High Reliability, Low Cost – Loop Technology for Voice Alarm Systems
The loudspeakers are still usually connected to a voice alarm system via spur technology, which carries a high risk of wire breakage or short circuit. DIN VDE 0833-4 A / B cabling can be used in systems in order to minimize this risk. In contrast to fire detection technology, loop wiring technology itself has not yet been established as the standard in the area of voice alarm systems (VAS), because this area has other requirements, based on higher power. The new VARIODYN D1 Loop Technology from ESSER represents a giant step forward.
Innovation in the Area of Voice Alarm Systems
Some manufacturers of professional voice alarm systems and electro-acoustic emergency warning systems are currently working on loop technology for 100 V loudspeaker connections. Usually, loudspeakers are still connected to the voice alarm system through spur technology. If a spur circuit is interrupted, however, all loudspeakers after the wire breakage would fail. During a short circuit, the entire spur circuit fails. In order to minimize risk in the case of wire breakage and short circuit, A/B cabling is used for systems based on DIN VDE 0833-4 (security levels 2 and 3), with half of the loudspeakers in a room operating on different loudspeaker lines. Thus, in a wire-to-wire short circuit (wire breakage, short circuit or ground fault), half of the loudspeakers in the relevant area remain in operation. So if the alarms sound at half power, the sound level is reduced by 3 dB, as long as the loudspeakers are correctly arranged. This level decrease is permitted in accordance with DIN VDE 0833-4 standards.
In contrast to fire detection technology, loop wiring technology itself has not yet been established as the standard in the area of voice alarm systems (VAS), because considerably higher power must be transmitted there. This results in higher demands for this area. It should be mentioned here that VARIODYN D1 Loop Technology uses a loop wiring system and not loop bus-technology as in fire detection technology. Moreover, complete system reliability for loudspeakers has still not yet been required in the relevant standards. A standard system built using today’s state-of-the-art technology in accordance with DIN VDE 0833-4 or EN 60849, an A/B or simple cabling in spur technology is sufficient, depending on the application.
Though loop technology requires additional isolator modules, they initially create additional costs. However, at second glance the entire system can be significantly less expensive, with cost savings in other places. So, depending on the application, cost-intensive E30 cabling can be partially avoided.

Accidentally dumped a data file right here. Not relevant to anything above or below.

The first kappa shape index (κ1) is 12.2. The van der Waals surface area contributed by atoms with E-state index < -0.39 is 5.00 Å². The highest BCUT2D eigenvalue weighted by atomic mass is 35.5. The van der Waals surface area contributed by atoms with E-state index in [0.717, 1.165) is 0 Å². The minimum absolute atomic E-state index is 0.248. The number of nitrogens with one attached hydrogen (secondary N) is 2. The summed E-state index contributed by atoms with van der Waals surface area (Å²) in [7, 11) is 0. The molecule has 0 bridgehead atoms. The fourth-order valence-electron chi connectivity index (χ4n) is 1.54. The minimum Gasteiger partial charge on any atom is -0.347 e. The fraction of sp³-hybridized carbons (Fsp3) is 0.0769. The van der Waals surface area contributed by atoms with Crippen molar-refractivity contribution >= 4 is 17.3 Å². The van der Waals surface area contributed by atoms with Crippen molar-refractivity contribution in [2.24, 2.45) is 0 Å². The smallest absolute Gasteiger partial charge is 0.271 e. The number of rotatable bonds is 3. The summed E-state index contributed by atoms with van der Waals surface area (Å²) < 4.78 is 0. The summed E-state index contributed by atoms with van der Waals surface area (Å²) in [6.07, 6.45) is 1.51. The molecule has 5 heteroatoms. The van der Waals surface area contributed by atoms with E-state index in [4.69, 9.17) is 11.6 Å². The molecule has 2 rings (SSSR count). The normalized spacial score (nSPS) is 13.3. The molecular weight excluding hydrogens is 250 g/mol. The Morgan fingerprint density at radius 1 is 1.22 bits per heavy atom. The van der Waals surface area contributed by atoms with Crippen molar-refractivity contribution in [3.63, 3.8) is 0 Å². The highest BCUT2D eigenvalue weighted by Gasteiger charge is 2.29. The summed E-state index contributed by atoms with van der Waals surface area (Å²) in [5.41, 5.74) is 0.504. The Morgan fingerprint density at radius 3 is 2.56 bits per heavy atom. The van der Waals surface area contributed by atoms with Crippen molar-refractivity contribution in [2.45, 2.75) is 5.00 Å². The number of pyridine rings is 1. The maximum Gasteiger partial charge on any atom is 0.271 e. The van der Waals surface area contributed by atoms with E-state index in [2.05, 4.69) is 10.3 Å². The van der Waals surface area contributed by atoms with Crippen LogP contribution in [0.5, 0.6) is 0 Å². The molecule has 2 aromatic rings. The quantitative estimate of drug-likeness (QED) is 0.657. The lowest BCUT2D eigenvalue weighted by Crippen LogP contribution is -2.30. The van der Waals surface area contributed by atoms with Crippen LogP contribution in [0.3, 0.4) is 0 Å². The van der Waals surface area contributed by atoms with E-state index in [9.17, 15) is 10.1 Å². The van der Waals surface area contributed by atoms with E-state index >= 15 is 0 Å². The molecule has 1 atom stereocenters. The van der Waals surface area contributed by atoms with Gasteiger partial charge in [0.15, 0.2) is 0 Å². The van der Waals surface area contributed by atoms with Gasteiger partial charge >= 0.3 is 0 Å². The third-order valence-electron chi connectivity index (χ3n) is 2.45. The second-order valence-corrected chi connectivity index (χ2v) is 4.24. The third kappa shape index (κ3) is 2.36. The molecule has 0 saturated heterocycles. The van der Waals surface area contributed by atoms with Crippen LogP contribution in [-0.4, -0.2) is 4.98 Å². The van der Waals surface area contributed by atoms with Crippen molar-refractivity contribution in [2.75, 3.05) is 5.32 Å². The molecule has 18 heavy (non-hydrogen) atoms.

In regard to building ordinances, DIN VDE 0833-4 is not specified for required voice alarm systems in section 7.10.3. This may be waived for loop wiring systems of otherwise functional integrity, if it is guaranteed that forward and return lines are routed in separate cables, and that these cables are laid out separately in buildings with fire protection technology. In addition, it must be ensured that the intended function of the VAS is not affected by a single failure in these loop wiring systems. That might be the case in the technology described here.
How is VARIODYN D1 loop technology implemented?
The loop must always be monitored according to standards for wire breakage and short circuits. VARIODYN® D1 Technology achieves this with approved impedance monitoring. A short circuit represents a critical case here. To ensure the desired reliability, work on the loop must be performed using Loop Isolator Modules (LIM). These modules are supplied with voltage via the two-wire 100 V loudspeaker ring and are designed in accordance with EN 54-17 and VdS-approved. They constantly measure the current in the circuit. The short-circuited segment between the two insulators is separated from the circuit when the measured current is too high. The remainder of the loop wiring system is still in full operation. If each loudspeaker is equipped with a short-circuit isolator, this means that 100 percent reliability is achieved in case of a wire-to-wire short circuit.
They are mandatory for required voice alarm system building regulations in the respective federal states’ guidelines for circuit systems. Thus, a 30-minute alarm must be guaranteed, which can be realized by appropriate cabling. VARIODYN D1 Loop Technology represents an alternative to E30 cabling, because here a loop is fed on both sides and ensured according to EN 54-17 approved Loop Isolator Modules, so that functionality continues even during a short circuit. However, regionally, there is a waiver for E30 cabling through the use of loop wiring technology and individually-related different interpretations of the MLAR. Thus, we recommend clarification of the waiver for E30 cabling from the appropriate experts before implementation.
Fire detection and alarm technology has advanced since the existence of the MLAR (for example, regarding loop technology). The more advanced state-of-the-art, such as alarms via loop wiring, should also be considered in the next version of the MLAR.
(Horst Berger, functional integrity of alarm detector systems and VAS, pages 37-42, FeuerTRUTZ Fire Protection Magazine, issue 02/2013)
If a system of less than 100 percent reliability is desired and the system requires A/B cabling, this can be done as shown in the graphic above. A Loop Isolator Module (LIM) is always placed here between A and B segments of the loop wiring system.
Then, in case of a short circuit, only the affected A or B segment is detached. The system shown in this example would have the same security as an A/B cabling in spur circuit technology.
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